Running XSLT Transformations from a Java Application

Rather than running XSLT transformations from the command line, you may want to invoke transformations from your own application, perhaps one that runs within a web-based application server. If you use Saxon repeatedly to perform multiple transformations, this will always be much faster than running it each time from a command line, because of the overheads of starting up the Java Virtual Machine.

There are two APIs you can use to invoke Saxon's XSLT processor from an application:

  • The JAXP interface is a standard interface that also works with other Java-based XSLT processors, but has not been upgraded to support new language features in XSLT 2.0 and 3.0, which restricts its capability.
  • The s9api interface is particular to Saxon, but offers full access to Saxon's capabilities, including integrating XSLT transformation with other XML processing tasks.

These are described in the following sections.

The JAXP interface

SaxonJ incorporates support for the standard JAXP transformation API (originally known as TrAX). This is compatible with the API for invoking other XSLT processors such as Xalan and Oracle.

Although the JAXP interface is convenient, it has several significant drawbacks:

  1. It was defined for XSLT 1.0, and does not directly expose the new features exposed by XSLT 2.0 and 3.0, such as the ability to use a named template as the entry point to a transformation.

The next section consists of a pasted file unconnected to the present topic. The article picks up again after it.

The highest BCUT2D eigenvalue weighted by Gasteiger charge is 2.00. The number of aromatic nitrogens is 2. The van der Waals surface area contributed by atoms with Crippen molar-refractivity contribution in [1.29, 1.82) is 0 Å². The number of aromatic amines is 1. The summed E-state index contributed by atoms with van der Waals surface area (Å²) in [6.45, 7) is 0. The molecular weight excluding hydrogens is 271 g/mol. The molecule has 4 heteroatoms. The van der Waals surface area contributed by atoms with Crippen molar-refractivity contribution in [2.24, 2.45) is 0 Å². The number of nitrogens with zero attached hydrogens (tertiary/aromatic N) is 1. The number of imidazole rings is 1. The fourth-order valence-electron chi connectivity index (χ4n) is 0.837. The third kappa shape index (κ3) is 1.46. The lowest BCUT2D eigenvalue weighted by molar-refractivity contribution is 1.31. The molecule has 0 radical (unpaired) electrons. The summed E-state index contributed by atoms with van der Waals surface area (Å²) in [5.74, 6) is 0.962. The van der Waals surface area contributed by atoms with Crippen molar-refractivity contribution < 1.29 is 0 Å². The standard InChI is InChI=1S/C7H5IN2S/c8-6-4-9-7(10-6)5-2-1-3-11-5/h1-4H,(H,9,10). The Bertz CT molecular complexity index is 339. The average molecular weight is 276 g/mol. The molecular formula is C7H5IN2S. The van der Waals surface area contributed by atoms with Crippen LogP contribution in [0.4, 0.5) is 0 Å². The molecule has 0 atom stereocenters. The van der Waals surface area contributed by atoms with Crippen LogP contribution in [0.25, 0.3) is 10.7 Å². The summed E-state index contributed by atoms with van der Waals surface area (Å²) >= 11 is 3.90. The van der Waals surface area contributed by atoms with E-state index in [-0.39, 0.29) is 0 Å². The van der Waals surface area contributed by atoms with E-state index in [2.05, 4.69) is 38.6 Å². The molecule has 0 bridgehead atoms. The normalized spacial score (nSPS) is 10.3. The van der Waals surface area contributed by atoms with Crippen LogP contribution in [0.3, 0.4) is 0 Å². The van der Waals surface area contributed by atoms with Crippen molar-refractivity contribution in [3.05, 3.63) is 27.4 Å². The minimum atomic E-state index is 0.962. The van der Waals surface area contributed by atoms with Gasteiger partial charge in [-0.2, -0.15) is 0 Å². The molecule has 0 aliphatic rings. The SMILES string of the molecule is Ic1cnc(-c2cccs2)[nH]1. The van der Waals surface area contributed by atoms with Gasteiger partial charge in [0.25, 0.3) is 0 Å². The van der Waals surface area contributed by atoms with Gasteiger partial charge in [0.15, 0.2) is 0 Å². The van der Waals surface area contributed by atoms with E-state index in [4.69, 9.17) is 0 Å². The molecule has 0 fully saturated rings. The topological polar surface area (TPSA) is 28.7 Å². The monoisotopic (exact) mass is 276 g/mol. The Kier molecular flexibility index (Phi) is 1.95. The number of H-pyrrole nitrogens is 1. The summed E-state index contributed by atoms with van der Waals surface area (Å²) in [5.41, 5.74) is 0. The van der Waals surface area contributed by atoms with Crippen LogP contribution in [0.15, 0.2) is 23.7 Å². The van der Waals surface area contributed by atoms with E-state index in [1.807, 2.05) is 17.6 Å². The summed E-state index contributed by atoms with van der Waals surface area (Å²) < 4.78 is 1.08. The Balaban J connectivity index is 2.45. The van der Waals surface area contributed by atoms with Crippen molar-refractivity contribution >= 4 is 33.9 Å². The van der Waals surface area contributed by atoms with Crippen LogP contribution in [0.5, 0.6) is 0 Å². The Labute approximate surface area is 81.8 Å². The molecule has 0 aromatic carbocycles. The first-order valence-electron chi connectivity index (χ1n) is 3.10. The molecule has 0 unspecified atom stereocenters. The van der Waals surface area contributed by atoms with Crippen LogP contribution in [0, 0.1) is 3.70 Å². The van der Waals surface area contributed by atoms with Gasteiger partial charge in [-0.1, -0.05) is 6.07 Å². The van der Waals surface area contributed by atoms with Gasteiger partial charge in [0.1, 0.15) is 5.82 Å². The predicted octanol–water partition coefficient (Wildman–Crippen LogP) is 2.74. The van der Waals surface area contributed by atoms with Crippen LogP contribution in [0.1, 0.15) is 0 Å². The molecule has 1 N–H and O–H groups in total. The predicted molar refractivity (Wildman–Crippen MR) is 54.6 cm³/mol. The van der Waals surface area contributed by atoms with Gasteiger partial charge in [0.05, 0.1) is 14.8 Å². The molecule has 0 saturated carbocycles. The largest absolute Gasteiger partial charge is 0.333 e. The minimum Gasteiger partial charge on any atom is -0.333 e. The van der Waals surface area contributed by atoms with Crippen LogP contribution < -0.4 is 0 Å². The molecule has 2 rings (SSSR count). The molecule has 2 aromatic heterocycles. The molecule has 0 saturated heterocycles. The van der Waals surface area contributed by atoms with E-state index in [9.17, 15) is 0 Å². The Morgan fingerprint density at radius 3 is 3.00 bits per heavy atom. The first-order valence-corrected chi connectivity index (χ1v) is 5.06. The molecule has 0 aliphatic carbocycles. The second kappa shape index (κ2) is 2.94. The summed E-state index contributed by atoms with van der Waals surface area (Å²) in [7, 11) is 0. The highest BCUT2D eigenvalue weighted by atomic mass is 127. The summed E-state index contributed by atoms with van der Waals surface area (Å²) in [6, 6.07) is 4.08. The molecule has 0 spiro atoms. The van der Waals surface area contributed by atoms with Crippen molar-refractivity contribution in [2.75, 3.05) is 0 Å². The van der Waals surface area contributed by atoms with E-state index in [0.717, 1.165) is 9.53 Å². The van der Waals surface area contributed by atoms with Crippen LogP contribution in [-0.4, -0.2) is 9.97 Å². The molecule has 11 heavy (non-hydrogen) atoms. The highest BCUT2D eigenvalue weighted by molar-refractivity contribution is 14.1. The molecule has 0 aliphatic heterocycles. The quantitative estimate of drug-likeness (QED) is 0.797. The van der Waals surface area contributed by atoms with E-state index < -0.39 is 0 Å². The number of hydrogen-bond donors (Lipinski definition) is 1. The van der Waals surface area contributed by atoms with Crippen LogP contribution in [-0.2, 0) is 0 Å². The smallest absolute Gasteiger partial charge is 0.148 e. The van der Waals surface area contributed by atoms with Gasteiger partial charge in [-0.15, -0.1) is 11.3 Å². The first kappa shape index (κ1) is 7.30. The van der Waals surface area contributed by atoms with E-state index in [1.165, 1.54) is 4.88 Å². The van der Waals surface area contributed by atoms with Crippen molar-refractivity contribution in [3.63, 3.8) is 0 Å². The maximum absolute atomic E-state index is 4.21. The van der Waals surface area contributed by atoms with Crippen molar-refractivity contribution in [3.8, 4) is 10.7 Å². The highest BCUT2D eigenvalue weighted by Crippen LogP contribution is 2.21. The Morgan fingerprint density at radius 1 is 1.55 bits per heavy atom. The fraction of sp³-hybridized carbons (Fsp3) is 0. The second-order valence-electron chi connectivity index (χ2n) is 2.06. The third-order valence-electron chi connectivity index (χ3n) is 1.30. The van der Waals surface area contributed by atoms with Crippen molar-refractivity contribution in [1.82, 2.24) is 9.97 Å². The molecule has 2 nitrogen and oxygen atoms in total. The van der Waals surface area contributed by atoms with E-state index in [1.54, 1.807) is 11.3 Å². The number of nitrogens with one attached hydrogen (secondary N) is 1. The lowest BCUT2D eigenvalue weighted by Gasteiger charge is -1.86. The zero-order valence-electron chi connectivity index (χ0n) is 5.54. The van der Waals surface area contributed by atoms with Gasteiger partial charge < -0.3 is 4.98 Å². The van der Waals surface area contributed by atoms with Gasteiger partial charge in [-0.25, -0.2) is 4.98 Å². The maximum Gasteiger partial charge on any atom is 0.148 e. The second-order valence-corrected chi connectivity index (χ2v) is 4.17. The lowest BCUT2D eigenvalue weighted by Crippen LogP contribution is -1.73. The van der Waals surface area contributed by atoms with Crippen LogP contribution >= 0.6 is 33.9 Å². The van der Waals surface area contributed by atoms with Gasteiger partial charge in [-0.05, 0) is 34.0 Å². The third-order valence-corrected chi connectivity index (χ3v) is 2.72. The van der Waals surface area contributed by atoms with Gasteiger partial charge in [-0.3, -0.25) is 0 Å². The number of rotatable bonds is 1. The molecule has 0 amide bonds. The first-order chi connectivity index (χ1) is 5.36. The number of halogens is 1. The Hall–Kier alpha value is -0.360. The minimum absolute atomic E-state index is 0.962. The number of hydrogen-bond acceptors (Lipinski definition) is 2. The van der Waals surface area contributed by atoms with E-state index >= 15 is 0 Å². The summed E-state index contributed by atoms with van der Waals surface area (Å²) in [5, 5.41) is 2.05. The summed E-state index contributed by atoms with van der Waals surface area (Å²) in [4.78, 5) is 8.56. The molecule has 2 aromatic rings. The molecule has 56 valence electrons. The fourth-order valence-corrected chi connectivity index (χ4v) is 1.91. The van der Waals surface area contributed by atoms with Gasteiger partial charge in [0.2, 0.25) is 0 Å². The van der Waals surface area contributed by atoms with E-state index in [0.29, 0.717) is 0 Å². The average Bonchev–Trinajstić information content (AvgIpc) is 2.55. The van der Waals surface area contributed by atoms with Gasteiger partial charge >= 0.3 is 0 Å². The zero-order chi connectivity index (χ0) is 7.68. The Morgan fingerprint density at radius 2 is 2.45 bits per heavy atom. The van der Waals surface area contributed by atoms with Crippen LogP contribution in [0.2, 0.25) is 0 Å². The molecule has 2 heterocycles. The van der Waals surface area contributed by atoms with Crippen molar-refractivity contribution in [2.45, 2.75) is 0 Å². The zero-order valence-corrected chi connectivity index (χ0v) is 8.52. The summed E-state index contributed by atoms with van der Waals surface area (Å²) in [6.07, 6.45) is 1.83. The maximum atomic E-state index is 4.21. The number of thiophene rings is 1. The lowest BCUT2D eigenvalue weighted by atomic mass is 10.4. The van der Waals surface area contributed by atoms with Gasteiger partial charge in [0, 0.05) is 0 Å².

2. The interface is not integrated with other XML capabilities, for example schema processing, making it cumbersome to combine XSLT processing with other tasks.
  3. The mechanism for locating an XSLT processor is slow and unreliable; applications that were tested to work with one XSLT processor can find themselves executing with another, which can cause bugs if the code is not fully portable.
  4. It does not take advantage of modern Java language features such as generics and streams.
  5. It is biased towards use of DOM as the tree model; while Saxon supports DOM, it is much slower (sometimes by a factor of 10) than other tree models.

This API is described in the documentation provided with JDK 1.5 and later. It is available online at http://docs.oracle.com/javase/8/docs/api/. Look for the javax.xml.transform package.

For more information on using this API to invoke the Saxon XSLT processor, see Using JAXP for Transformations.

The s9api interface (Java)

An alternative is to use Saxon's own s9api interface. This is designed to provide an integrated approach to XML processing across the different range of languages supported by Saxon; unlike JAXP, it includes support for XSLT 2.0 and 3.0 capabilities, and it also takes advantage of Java generics, thus giving a more strongly typed and therefore more robust interface.

Saxon 9.9 introduced enhancements to the s9api interface to take advantage of Java 8 streams and functions, providing a native Java interface for navigating XML trees that is comparable with XPath in its power and expressiveness, while being much better integrated with the Java host language.

Saxon 10 introduced further enhancements to provide programmatic tree construction (see Building XML Trees Programmatically).

For more information on using this API to invoke the Saxon XSLT processor, see Using s9api for Transformations.